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Pancreatic Pseudoislets: An Organoid Archetype for Metabolism Research

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posted on 04.05.2021, 18:34 by Mollie S.H. Friedlander, Vy M. Nguyen, Seung K. Kim, Romina J. Bevacqua
Pancreatic islets are vital endocrine regulators of systemic metabolism, and recent investigations have increasingly focused on understanding human islet biology. Studies of isolated human islets have advanced understanding of the development, function, and regulation of cells comprising islets, especially pancreatic α- and β-cells. However, the multicellularity of the intact islet has stymied specific experimental approaches—particularly in genetics and cell signaling interrogation. This barrier has been circumvented by the observation that islet cells can survive dispersion and reaggregate to form ‘pseudoislets’, organoids that retain crucial physiological functions, including regulated insulin and glucagon secretion. Recently, exciting advances in the use of pseudoislets for genetics, genomics, islet cell transplantation, and studies of intra-islet signaling and islet cell interactions have been reported by investigators worldwide. Here we review molecular and cellular mechanisms thought to promote islet cell reaggregation, summarize methods that optimize pseudoislet development, and detail recent insights about human islet biology from genetic and transplantation-based pseudoislet experiments. Owing to robust, international programs for procuring primary human pancreata, pseudoislets should serve as both a durable paradigm for primary organoid studies and as an engine of discovery for islet biology, diabetes, and metabolism research.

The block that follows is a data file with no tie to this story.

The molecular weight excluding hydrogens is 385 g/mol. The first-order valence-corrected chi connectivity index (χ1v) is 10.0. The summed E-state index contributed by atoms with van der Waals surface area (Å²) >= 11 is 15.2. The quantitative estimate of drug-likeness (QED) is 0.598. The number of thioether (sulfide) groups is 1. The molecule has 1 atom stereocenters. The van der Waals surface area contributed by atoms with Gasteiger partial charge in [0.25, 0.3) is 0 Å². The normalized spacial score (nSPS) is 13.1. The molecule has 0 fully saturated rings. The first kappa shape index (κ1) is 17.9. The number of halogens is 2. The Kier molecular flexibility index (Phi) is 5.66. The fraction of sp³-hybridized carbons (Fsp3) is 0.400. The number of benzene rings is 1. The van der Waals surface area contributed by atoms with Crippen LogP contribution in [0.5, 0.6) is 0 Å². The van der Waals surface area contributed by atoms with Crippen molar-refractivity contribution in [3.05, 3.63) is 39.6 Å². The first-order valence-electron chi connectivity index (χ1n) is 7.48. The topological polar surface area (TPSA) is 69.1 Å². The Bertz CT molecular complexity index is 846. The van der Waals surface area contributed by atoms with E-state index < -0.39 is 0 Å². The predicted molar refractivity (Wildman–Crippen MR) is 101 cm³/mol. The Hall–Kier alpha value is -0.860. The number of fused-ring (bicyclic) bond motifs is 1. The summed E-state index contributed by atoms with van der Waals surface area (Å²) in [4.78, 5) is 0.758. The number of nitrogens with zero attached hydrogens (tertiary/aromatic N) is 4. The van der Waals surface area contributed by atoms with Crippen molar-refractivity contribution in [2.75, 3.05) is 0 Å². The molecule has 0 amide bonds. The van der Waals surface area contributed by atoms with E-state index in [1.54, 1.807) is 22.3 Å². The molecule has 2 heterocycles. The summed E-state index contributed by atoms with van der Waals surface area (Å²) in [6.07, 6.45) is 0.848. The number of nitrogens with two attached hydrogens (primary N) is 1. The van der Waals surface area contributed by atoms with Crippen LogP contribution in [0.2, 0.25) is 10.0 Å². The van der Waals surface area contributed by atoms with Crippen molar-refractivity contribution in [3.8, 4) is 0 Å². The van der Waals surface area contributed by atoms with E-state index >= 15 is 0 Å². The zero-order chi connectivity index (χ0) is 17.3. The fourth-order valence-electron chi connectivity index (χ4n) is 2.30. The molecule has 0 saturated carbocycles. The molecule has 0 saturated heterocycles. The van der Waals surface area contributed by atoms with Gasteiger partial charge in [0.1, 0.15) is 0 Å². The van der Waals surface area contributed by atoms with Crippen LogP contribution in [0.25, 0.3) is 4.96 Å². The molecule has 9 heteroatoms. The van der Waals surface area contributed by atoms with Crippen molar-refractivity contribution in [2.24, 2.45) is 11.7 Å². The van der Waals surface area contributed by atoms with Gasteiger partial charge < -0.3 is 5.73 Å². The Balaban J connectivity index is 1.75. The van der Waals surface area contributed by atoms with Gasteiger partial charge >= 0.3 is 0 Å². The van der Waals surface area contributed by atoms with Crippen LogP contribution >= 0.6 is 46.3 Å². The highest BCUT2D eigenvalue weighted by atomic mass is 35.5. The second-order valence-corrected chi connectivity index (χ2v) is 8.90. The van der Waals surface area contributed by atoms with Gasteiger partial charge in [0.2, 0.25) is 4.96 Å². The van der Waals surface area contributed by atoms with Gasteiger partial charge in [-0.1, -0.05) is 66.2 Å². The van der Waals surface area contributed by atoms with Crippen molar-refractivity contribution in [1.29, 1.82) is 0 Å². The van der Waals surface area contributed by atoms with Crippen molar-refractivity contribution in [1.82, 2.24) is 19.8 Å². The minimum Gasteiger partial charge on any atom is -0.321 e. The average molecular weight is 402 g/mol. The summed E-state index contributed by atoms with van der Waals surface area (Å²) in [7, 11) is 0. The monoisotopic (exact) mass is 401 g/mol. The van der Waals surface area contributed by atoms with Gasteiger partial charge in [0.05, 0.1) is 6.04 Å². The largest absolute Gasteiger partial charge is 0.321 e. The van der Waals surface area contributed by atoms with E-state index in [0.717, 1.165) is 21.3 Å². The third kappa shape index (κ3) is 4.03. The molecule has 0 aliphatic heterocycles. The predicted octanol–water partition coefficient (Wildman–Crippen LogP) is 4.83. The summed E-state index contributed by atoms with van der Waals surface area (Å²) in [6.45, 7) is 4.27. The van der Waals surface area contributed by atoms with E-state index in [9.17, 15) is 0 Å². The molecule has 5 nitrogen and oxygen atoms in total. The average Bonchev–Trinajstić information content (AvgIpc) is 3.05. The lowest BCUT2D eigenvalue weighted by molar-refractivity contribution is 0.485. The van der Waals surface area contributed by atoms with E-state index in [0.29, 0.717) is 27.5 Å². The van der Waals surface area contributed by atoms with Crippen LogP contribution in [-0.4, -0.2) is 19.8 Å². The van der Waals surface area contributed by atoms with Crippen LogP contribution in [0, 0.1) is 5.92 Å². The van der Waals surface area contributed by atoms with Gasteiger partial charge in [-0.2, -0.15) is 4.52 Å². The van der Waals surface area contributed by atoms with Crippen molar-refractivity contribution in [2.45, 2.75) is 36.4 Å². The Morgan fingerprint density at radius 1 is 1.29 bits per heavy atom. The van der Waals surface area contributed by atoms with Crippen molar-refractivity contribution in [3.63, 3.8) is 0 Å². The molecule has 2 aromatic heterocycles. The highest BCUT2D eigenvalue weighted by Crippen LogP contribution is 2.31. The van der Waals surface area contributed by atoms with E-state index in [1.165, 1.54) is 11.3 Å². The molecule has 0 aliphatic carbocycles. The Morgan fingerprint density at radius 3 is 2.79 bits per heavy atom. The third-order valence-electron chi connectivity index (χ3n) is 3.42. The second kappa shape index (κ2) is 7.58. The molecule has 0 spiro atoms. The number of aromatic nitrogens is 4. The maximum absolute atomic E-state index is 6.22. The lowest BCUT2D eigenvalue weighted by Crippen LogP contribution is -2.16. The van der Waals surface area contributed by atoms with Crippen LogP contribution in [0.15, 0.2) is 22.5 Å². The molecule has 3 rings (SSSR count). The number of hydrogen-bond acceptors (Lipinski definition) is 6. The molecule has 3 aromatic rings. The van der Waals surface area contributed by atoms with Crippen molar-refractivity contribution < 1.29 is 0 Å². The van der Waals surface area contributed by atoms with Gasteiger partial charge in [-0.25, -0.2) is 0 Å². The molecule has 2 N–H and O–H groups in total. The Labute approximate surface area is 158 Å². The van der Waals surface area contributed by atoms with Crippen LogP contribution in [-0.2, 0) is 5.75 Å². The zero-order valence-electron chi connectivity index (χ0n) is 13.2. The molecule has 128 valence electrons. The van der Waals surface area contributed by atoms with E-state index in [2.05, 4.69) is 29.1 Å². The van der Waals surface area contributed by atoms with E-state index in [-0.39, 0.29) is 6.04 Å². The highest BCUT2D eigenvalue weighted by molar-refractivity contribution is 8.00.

Funding

M.S.H.F. is a student in the Stanford Medical Scientist Training Program and Knight-Hennessey Scholars Program, and was supported by the Stanford Medical Scholars Program and Howard Hughes Medical Institute Medical Research Fellows Program. V.M.N. was supported by a NIH T32 training grant (5T32GM007790). R.J.B. was supported by a postdoctoral fellowship from JDRF (3-PDF-2018-584-A-N) and is on leave from the Animal Biotechnology Laboratory, Facultad de Agronomía, Universidad de Buenos Aires/INPA CONICET, CABA, Argentina. Work here was supported by NIH awards (R01 DK107507; R01 DK108817; U01 DK123743; R01DK126482 to S.K.K.; R01DK116782 to P. Bollyky), and JDRF Center of Excellence (to S.K.K. and M. Hebrok). Work here was also supported by NIH grant P30 DK116074 (S.K.K.), by the Snyder Foundation and Elser Trust, and by the Stanford Islet Research Core and Diabetes Genomics and Analysis Core of the Stanford Diabetes Research Center.

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